Notice what is happening: the DMCA allows a single judge to take a product preemptively off the market based on an "appearance" of guilt.
Much of the harm in IP law would no doubt be alleviated if we just got rid of the use of injunctions.
[Posted at 04/24/2009 10:51 AM by David K. Levine on Was Napster Right? comments(0)]
Jim Griffin who has tried for many years to migrate the music industry to a mandatory licensing scheme has received backing from Warner for a plan called Choruss. Mike Masnick is skeptical of the details; Griffin for some reason has responded on private forums rather than public. The "interchange" the two is interesting - you can read about it on Mike Masnick's blog
[Posted at 03/20/2009 10:35 AM by David K. Levine on Was Napster Right? comments(8)]
No I'm not talking about Bernie Madoff suing the people who invested with him...I'm talking about the RIAA. The story is here
. I've warned repeatedly that the "media" industry - a pipsqueak little industry not even the size of the IBM Corporation, and controlling a grand 10% of the entertainment market - is the tail wagging the dog. Why? Because they threaten innovation in all industries. Their theory basically is: we want money, someone should give it to us. Unfortunately they have enough money to purchase Congress and the Supreme Court.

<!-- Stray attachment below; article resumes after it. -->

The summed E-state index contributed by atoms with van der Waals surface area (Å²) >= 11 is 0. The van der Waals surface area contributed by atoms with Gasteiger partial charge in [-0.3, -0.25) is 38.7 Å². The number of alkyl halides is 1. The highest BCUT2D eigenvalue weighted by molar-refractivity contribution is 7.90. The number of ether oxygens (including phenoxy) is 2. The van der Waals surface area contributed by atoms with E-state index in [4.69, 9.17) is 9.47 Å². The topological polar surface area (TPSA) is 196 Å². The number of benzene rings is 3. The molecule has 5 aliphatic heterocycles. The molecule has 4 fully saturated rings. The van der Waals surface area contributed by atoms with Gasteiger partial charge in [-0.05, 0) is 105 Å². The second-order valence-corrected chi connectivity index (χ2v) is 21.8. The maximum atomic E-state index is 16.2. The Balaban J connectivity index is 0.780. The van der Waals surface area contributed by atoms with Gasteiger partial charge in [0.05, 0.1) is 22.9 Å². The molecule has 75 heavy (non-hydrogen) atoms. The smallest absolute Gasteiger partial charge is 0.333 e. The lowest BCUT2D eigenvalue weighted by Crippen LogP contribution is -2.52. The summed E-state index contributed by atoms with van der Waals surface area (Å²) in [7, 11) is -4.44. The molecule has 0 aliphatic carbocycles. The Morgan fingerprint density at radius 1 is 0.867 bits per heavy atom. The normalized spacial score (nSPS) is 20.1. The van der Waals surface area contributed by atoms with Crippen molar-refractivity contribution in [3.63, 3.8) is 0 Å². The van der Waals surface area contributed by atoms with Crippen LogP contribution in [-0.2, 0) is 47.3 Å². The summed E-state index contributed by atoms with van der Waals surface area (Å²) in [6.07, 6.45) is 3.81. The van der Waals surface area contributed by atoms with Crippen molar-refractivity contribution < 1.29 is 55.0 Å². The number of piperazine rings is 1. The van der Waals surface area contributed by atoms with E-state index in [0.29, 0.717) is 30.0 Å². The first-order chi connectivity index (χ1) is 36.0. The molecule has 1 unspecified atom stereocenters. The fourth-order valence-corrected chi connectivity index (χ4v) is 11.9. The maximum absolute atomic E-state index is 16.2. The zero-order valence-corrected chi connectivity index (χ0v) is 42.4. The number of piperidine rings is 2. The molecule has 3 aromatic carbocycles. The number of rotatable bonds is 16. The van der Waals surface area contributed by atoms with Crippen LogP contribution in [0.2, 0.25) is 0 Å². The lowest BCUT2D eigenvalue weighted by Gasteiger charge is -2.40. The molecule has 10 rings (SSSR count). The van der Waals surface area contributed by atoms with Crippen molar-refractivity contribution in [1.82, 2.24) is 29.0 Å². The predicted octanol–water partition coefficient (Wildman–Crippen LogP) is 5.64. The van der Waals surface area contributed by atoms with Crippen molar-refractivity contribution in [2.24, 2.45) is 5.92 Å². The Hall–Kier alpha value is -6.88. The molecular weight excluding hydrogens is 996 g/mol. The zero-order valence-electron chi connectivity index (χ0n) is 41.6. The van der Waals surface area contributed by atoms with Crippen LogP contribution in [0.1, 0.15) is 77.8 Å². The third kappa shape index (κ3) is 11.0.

[Posted at 03/01/2009 09:12 AM by David K. Levine on Was Napster Right? comments(0)]
The Swiss newspaper TagesAnzeiger has an interview of Eric Garland on the digital music market (in German
and broken Babelfish English
). Essentially, he says that a whole generation of customers has been lost for the music industry through "piracy" and that the music industry should accept this instead of fighting it. One way to do so is to massively lower the price of music. At $1 a song, people hesitate to buy and look for alternatives. At $0.10, they would buy without hesitation and much more frequently. Piracy is then not worth it anymore.
This reminds me of the comparison between the early US and British book industries in Michele and David's book. Flood the market with cheap goods, then no one can offer a lower price and you still make more profit than by enforcing copyright. And you improve public welfare, too.
[Posted at 02/13/2009 05:12 AM by Christian Zimmermann on Was Napster Right? comments(1)]